Something about the sedan makes it among the most popular cars on the road. It’s versatile, yet smart-looking; convenient to drive around in, yet powerful; and while I’ll bet most households with multiple automobiles include a sedan, there are so many styles out there that you don’t have to see yourself coming and going. In a nutshell, the sedan is the ride of choice for day-to-day driving and commuting.
One popular choice for drivers who want a sporty, economical, fast sedan is the Subaru Legacy GT. Featuring the same powerful turbocharged engine and all-wheel-drive as the fabled WRX sport sedan but in a slightly larger package, the GT is fast and a blast to drive.
Exterior styling is conservatively aggressive, with flared fenders and a functional hood scoop on turbocharged models. The interior is nicely appointed with quality materials, especially in the GT, including a sunroof, leather seating surfaces and wood accents on the doors and dash. Two-stage heated seats are well bolstered for spirited driving. Rear seat room is generous, with plenty of leg room. The trunk is also large, although the opening is somewhat small, but the rear seats fold down with the pull of a lever for expanded cargo capability. Controls for dual automatic climate and the six-CD stereo are simple, and the radio and cruise control buttons on the steering wheel are a welcome safety/convenience feature.
The Legacy GT is powered by a 2.5-liter horizontally-opposed four-cylinder engine that cranks out 265 horsepower, and, appropriately, is only available with a slick-shifting six-speed manual, although an available short shift kit would be welcome to quicken the throws of the shift lever and make it that much more fun. Acceleration is neck-snapping and handling is superb. There is good steering feel and minimal lean in curves, though the taut, athletic-feeling suspension still provides a comfortable highway ride. Brakes are also up to sport standards. This is a fun drive! Stability control, traction control and all-wheel-drive are standard safety features. Mileage is 18 city, 25 highway.
The Legacy GT truly provides high levels of performance and luxury in a reasonably priced sedan, starting at $20,000; the GT starts at $28,000. According to Eric Fultz, salesman at Lou Fusz Subaru, “The Legacy is the only mid-sized sedan in its price class with all-wheel-drive. It offers great handling and performance, and in the GT, 265 horsepower.”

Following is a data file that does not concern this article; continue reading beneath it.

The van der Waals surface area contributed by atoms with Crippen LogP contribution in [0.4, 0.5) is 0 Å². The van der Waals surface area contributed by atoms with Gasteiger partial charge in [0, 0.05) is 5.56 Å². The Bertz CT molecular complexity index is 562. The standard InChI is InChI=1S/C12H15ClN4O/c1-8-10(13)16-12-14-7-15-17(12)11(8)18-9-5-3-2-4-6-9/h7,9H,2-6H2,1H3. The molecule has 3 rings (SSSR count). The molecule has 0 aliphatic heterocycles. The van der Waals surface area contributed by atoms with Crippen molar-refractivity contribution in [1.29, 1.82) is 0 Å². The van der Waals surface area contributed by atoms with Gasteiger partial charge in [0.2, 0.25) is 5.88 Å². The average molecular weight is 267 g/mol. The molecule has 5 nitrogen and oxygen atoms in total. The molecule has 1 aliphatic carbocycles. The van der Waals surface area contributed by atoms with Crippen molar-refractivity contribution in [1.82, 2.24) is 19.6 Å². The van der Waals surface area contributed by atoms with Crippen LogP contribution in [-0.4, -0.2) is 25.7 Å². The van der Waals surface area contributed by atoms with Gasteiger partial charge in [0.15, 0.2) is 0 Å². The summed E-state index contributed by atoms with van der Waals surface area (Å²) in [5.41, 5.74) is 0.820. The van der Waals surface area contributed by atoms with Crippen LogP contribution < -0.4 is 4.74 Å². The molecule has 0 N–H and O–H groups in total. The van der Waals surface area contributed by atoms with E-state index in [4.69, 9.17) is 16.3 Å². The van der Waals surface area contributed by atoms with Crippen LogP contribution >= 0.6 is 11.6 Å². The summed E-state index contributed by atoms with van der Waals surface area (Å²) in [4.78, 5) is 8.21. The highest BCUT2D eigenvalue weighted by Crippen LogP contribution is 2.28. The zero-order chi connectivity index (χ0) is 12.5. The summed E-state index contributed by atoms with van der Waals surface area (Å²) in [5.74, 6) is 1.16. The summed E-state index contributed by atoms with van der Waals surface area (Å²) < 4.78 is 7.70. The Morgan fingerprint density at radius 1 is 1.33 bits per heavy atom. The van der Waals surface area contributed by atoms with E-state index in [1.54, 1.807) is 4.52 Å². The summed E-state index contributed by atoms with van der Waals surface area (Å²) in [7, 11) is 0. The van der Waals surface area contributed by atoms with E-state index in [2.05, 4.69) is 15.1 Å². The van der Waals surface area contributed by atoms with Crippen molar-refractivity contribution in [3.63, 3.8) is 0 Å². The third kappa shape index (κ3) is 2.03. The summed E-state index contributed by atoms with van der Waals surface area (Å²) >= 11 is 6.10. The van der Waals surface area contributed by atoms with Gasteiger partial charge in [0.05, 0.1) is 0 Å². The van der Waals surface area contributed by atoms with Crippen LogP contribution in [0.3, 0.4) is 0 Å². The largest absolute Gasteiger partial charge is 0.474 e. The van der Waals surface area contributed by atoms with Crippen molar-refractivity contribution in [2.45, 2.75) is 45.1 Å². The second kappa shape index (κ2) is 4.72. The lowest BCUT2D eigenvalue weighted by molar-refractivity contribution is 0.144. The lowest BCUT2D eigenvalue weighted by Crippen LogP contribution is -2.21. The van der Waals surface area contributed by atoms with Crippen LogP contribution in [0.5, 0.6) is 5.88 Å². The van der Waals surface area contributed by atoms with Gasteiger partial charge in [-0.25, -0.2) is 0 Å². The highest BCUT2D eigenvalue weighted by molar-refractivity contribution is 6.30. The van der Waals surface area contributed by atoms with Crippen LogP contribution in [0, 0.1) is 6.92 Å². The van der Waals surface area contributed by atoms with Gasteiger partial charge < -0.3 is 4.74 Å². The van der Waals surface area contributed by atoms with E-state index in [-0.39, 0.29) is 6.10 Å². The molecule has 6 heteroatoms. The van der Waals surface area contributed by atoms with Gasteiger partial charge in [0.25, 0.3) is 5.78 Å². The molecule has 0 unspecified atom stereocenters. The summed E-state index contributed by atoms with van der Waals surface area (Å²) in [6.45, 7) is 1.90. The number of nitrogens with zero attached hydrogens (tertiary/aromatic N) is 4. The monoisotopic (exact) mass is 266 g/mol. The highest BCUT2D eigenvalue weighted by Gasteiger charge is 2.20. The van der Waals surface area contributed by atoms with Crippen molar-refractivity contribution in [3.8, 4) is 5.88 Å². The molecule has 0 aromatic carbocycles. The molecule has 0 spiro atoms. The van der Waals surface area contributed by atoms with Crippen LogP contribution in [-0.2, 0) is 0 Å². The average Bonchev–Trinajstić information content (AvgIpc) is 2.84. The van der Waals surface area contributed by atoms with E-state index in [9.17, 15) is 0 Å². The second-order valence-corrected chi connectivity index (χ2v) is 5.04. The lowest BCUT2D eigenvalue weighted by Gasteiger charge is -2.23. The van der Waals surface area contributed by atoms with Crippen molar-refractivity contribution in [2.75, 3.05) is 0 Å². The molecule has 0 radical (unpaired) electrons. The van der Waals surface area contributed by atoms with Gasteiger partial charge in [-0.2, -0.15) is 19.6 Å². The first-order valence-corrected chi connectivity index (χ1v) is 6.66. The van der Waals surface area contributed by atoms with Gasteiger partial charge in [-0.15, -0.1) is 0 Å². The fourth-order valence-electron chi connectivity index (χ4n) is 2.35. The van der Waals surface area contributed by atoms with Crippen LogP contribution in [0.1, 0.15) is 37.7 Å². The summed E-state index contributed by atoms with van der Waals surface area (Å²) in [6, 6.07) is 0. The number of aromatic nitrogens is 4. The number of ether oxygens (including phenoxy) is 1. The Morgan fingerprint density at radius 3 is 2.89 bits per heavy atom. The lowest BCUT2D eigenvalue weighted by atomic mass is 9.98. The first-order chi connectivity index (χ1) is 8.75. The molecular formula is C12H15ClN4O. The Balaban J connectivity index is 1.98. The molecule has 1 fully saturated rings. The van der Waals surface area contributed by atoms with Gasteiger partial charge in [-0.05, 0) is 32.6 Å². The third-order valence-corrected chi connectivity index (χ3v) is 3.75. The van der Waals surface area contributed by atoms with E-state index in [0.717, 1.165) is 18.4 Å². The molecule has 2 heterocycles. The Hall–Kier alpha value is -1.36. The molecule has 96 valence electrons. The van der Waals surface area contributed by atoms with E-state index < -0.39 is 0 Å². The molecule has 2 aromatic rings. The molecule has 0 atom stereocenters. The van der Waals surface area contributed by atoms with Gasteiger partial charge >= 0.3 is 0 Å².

Another interesting ‘sedan’ that stretches that definition is the Chevrolet HHR. Neither a truck, car or minivan, and not really an SUV, the HHR is almost an automotive category unto itself, possessing some of the best traits of all the others. The HHR’s most notable feature is its retro styling, which is reminiscent of an old Chevy panel van. As a fan of old cars, I really like it. In execution, however, it is thoroughly modern and extremely functional.
The interior is spacious and voluminous, thanks to its boxy shape. Interior appointments, including seat coverings, are more utilitarian than luxurious (there’s no center console and interior surfaces are somewhat ‘plastic-y’), but this vehicle is designed more as a workhorse than as a clotheshorse. Ventilation and radio controls are easy to use, and the stereo is designed to interface with all different kinds of music media. The rear seat has a surprising amount of room, especially leg room. The hard plastic-surfaced rear cargo area is decently sized as well, can be expanded by folding down the rear seats, and includes a nice amount of undercover storage. A panel version that eliminates the rear seat and rear windows is available for those who intend to use their HHR solely as an economical delivery/cargo carrying vehicle; it’s great for caterers, florists and other providers of delivered goods.
One of its best features of the HHR is its frugality. It’s cheap to buy and cheap to operate. The HHR is powered by a choice of four-cylinder engines, ranging from a 2.0 liter turbo to a 2.2 liter or 2.4 liter engine, the latter two being flex fuel (E85) capable. A five-speed manual or four-speed automatic is available with each engine. The 2.2-liter engine with automatic gets 22 mpg city, 30 highway. Acceleration is adequate; braking and handling are good, though the power steering is slightly overboosted. It also offers traction and stability control along with five-star crash ratings, an available rearview camera, ABS brakes and OnStar automatic crash response. It’s a nice-sized vehicle and relatively simple: easy to drive, easy to park.
The HHR is a great alternative for a small family that doesn’t need a minivan or large SUV. Kevin Shaughnessy, fleet and commercial manager at Johnny Londoff Chevrolet, says, “The HHR gets great mileage and people like its flexibility. The second row seats can be folded for maximum cargo carrying while offering car-like handling.” Prices for a nicely equipped HHR start at about $20,000.
*Robert W. Paster is also an attorney in private practice, concentrating in estate planning and probate; see robertpaster.com.